Work Zone Intrusion Frequency and Characteristics

Traffic intrusions into work zones, when they occur, present a significant safety risk to construction, maintenance, and utility workers. According to the Bureau of Labor Statistics Census of Fatal Occupational Injuries, “struck-by” crashes are a major cause of roadway construction worker deaths. Motorists are also at risk when intruding into a work zone, potentially colliding with work equipment and materials. Unfortunately, the rate at which intrusions occur, and the factors that influence that rate, are not well understood at this time. As a result, it is difficult to quantify possible benefits of intrusion mitigation strategies (e.g., use of positive protection, intrusion alarms, etc.) or determine when and where such strategies are cost-effective. Recent advancements in sensor technology (such as 360-degree Lidar, thermal cameras, machine vision, and others) now allow vehicle trajectories to be tracked and could be used to monitor work zones and systematically collect intrusion data. Research is needed to determine which technologies are best suited for this purpose, and then to quantify and characterize intrusions that occur into work zones when using that technology. The objectives of this research are to (1) perform an assessment of the technologies and methods available to detect work zone intrusions; (2) use appropriate technologies and methods to collect data on work zone intrusion frequency and characteristics at a sampling of work zones nationally; and (3) develop predictive models and methods to estimate intrusion likelihood as a function of key roadway, traffic, and work zone variables based on the collected data to improve work zone safety management decision-making. Current regulation (23 CFR 630 subpart K) requires consideration and management of road user and worker safety in work zones. The processes, procedures, and/or guidance shall address the use of positive protection devices, exposure control measures, other traffic control measures including uniformed law enforcement officers, and the safe entry/exit of work vehicles onto/from the travel lanes. Data on actual intrusions is urgently needed to assist agencies in making work zone safety management decisions.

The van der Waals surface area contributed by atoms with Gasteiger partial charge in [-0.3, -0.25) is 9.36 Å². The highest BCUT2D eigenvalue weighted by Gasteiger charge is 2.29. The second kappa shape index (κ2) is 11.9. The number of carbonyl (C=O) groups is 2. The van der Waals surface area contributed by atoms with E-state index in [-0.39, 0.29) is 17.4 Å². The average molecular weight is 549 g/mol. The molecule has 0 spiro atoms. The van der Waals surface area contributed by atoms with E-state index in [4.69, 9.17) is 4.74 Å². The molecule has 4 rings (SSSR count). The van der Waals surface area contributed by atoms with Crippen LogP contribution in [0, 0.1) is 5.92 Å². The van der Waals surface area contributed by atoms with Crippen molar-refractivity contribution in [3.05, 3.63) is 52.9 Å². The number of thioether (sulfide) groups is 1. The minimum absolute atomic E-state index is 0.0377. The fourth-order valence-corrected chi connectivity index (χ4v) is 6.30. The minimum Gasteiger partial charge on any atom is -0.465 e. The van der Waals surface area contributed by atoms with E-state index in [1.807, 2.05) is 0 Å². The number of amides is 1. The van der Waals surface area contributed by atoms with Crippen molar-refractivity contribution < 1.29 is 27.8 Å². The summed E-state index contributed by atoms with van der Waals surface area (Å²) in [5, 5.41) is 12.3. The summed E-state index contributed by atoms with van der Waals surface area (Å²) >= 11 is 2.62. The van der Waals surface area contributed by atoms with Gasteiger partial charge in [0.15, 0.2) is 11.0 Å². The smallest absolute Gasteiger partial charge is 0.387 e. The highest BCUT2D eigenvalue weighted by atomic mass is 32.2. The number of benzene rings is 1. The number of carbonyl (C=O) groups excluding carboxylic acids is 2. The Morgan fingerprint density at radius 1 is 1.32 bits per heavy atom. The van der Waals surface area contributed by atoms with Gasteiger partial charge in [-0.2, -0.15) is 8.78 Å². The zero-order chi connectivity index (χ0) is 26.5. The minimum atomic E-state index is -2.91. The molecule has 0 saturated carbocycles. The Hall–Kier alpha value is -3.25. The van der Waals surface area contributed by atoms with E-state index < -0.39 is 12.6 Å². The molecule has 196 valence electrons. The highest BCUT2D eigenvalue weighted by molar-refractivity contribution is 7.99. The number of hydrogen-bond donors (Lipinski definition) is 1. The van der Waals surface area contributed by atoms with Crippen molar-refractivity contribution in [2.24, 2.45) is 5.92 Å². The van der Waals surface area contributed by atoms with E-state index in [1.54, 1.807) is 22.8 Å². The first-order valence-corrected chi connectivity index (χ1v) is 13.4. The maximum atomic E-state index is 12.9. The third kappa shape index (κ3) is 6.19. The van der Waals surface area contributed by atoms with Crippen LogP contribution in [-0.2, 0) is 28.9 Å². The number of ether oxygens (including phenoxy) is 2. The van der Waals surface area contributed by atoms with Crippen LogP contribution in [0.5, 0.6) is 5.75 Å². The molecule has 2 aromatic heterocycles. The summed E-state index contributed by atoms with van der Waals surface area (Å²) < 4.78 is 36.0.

• English


  • Status: Proposed
  • Funding: $600000
  • Contract Numbers:

    Project 17-107

  • Sponsor Organizations:

    National Cooperative Highway Research Program

    Transportation Research Board
    500 Fifth Street, NW
    Washington, DC  United States  20001

    American Association of State Highway and Transportation Officials (AASHTO)

    444 North Capitol Street, NW
    Washington, DC  United States  20001

    Federal Highway Administration

    1200 New Jersey Avenue, SE
    Washington, DC  United States  20590
  • Project Managers:

    Harwood, Leslie

  • Start Date: 20220609
  • Expected Completion Date: 0
  • Actual Completion Date: 0

Subject/Index Terms

Filing Info

  • Accession Number: 01773416
  • Record Type: Research project
  • Source Agency: Transportation Research Board
  • Contract Numbers: Project 17-107
  • Files: TRB, RIP
  • Created Date: May 27 2021 8:10PM